The BBL deserves to live and flourish! (Part 1) PDF Print E-mail
Wednesday, 03 December 2014 13:59

By MANNY VALDEHUESA

 

I have just read the House version of the proposed Bangsamoro Basic Law in its entirety. Offhand, I would have to say it is a fine piece of legislation. With some refinements, I believe it basically does justice to the historic claims and entitlements of our Mindanaon brothers and sisters.

Much as I deplore the hand of Imperial Manila in manipulating the peace process over the years—with minimal input from non-Moro Mindanaons, with “asymmetrical” participation of other regions (e.g. Northern Mindanao wasn’t in the loop), the panels on both sides of the table, along with Congress, should be congratulated for translating the complex issues into policy and actionable provisions.

Moreover, although I begrudge the Moro Islamic Liberation Front for obtaining the comprehensive agreement on which it is based at the point of a gun, I salute their success in causing the center to yield to the periphery and cede substantial power, authority, and control.

As for the Central Government, ceding such sweeping powers, authority, and control in favor of an insurgent movement bespeaks a splendid brand of statesmanship rarely shown by any administration—not even by P-Noy’s mother when she and her cabinet were niggardly towards the Moro National Liberation Front during the failed 1987 Peace Talks.

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No doubt there are doubters, but it is edifying to find it affirming and reinforcing the principles of autonomy and subsidiarity to guide public administration in no uncertain terms.

In other words, I believe the provisions of this draft BBL are basically sound, although I do have misgivings about the possibility that empowering features of the Local Government Code (R.A. 7160) may be watered down or removed altogether by superseding legislation.

Misgiving No. 1: I rather think most Mindanaons and Bangsamoro people will find certain terms or usages in this proposed law exotic or even strange and unfamiliar—especially “parliament” referring to its legislative governing body, or “parliamentary system” to differentiate it from the presidential system familiar to all.

These terms wouldn’t be sounding new or exotic today if the DILG and others had bothered at the outset to explain the nature of barangay governance—which is in fact parliamentary. No one has pointed out that the Barangay Assembly is in fact a local parliament with similar although not identical powers as the regional Parliament.

Few today are familiar with the meaning or usage of these terms, let alone the functions or powers inherent in them. It would have helped to explain that even as the Bangsamoro Parliament enacts laws for the entire Bangsamoro Region, the Barangay Assembly below initiates ordinances for the immediate community or barangay.

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In other words, there’s nothing new about a parliament or the parliamentary system in our political order. It was supposed to have been in place and in operation ever since the Local Government Code of 1991 became law. But the poor record of compliance by barangays all around, plus its lousy enforcement, has rendered these terms unfamiliar and virtually unknown.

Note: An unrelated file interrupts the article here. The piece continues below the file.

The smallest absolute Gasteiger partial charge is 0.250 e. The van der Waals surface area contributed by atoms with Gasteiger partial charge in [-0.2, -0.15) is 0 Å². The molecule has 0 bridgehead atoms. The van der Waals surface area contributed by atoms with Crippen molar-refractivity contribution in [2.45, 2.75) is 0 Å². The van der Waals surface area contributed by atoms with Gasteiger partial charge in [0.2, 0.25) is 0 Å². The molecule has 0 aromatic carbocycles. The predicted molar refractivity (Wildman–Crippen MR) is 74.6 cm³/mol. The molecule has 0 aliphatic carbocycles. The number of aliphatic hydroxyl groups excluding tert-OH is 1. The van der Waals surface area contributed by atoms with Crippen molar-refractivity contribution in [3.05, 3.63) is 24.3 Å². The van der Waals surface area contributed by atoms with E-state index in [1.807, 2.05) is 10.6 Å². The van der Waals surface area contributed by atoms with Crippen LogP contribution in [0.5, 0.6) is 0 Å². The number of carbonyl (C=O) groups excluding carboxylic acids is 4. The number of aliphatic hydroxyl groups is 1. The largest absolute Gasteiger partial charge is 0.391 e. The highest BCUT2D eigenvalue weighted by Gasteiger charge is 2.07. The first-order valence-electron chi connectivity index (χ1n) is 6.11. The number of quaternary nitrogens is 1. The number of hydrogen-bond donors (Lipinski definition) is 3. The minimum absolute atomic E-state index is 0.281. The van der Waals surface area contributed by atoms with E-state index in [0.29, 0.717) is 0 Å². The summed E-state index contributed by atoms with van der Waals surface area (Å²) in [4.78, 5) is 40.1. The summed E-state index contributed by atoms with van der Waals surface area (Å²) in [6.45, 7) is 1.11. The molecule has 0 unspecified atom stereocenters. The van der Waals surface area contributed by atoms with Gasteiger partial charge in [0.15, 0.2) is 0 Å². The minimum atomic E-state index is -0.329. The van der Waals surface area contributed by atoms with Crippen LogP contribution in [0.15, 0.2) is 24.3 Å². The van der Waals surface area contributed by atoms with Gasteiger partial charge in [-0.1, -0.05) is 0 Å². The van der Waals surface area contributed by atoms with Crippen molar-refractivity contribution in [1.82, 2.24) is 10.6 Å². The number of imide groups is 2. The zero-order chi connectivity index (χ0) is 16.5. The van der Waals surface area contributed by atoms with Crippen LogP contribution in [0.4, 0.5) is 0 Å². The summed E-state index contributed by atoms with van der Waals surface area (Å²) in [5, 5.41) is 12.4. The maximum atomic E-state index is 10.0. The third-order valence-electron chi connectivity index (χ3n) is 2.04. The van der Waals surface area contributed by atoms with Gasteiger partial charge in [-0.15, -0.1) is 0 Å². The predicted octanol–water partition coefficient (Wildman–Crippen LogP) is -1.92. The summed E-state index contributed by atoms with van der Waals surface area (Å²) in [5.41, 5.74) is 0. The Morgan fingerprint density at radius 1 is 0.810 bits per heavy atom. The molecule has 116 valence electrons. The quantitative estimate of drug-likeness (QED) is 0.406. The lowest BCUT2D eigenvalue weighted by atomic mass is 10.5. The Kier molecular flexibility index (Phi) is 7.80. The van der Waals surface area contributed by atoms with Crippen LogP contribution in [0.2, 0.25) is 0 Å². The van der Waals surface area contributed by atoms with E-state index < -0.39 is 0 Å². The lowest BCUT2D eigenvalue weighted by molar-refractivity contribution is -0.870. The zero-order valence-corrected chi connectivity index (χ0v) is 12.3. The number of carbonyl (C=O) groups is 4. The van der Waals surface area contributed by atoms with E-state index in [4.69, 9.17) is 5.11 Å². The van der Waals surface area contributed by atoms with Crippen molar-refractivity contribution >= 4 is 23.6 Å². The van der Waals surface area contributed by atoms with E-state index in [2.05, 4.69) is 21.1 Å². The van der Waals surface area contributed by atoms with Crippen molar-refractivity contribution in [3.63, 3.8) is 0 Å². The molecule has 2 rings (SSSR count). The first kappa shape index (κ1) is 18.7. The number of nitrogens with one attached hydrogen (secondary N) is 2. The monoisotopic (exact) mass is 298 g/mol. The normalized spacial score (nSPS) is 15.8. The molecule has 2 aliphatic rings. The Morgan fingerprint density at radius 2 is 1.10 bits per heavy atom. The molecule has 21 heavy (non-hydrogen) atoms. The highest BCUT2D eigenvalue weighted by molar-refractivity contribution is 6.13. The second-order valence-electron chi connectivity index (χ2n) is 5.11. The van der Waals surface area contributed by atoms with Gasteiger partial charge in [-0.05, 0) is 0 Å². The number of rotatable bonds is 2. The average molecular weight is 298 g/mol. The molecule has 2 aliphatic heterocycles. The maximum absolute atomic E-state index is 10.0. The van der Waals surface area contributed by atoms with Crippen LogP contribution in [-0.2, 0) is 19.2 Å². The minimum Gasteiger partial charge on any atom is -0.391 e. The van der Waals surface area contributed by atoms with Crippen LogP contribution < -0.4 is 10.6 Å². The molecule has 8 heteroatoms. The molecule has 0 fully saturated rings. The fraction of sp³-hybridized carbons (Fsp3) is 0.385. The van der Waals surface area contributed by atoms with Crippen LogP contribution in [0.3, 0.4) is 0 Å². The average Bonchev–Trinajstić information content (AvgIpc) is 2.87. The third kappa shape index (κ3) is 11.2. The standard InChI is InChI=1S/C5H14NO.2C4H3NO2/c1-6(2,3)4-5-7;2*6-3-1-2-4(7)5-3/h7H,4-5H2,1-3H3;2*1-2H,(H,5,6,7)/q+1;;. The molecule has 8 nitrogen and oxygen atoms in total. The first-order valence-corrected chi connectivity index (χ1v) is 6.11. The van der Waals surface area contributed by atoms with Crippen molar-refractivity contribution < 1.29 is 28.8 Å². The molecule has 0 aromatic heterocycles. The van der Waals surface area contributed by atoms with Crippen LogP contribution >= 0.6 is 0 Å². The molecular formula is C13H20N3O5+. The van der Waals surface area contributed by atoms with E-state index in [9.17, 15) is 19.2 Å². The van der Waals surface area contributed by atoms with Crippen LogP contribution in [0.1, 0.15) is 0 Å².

Hardly anyone knows, for example, that a parliamentary system is characterized by the blending of the powers of the three branches of government under one office: the prime minister’s or chief minister’s; under the presidential system, the three powers are held separate and exercised by separate officials, constituting a built-in mechanism for checks-and-balances.

Thus, in the Bangsamoro Government, the three branches—executive, legislative, judicial—are headed by one and the same official, the Chief Minister, which makes him a very powerful official. The same goes for the government below, where the Barangay Chairman is chief executive, chief legislator (sanggunian chair), and chief adjudicator (lupon chair).

Because there is no separation of powers, there is no built-in mechanism for ensuring transparency and accountability in the parliamentary government. The three branches cannot check each other or stop one another’s abuses. And that’s where the Parliament comes in.

In the barangay, the parliament is the Barangay Assembly with an all-inclusive membership; meaning, the people themselves oversee the decisions and acts of their local government. Collectively, they are the check-and-balance mechanism, which is why people should actively participate in their Assembly.

But if the people don’t know this or are inattentive and apathetic, too bad; their resources will be misused, their money misspent or stolen, and their government turned into a family enterprise.

And this should be a fair warning to the BBL crafters. The empowering features of the Local Government Code should be integrated into it, and there should be lots of information, education, and communication programs to capacitate Bangsamoro people for their role as participants and collaborators, watchdogs and quality controllers, of their own government starting below upward. More next time. — Manny is former UNESCO regional director for Asia-Pacific; secretary-general, Southeast Asia Publishers Association; director, development academy of Philippines; member, Philippine Mission to the UN; vice chair, Local Government Academy; member, Cory Govt’s Peace Panel; awardee, PPI-UNICEF outstanding columnist. He is president/national convenor, Gising Barangay Movement Inc. valdehuesa@gmail.com (MindaNews)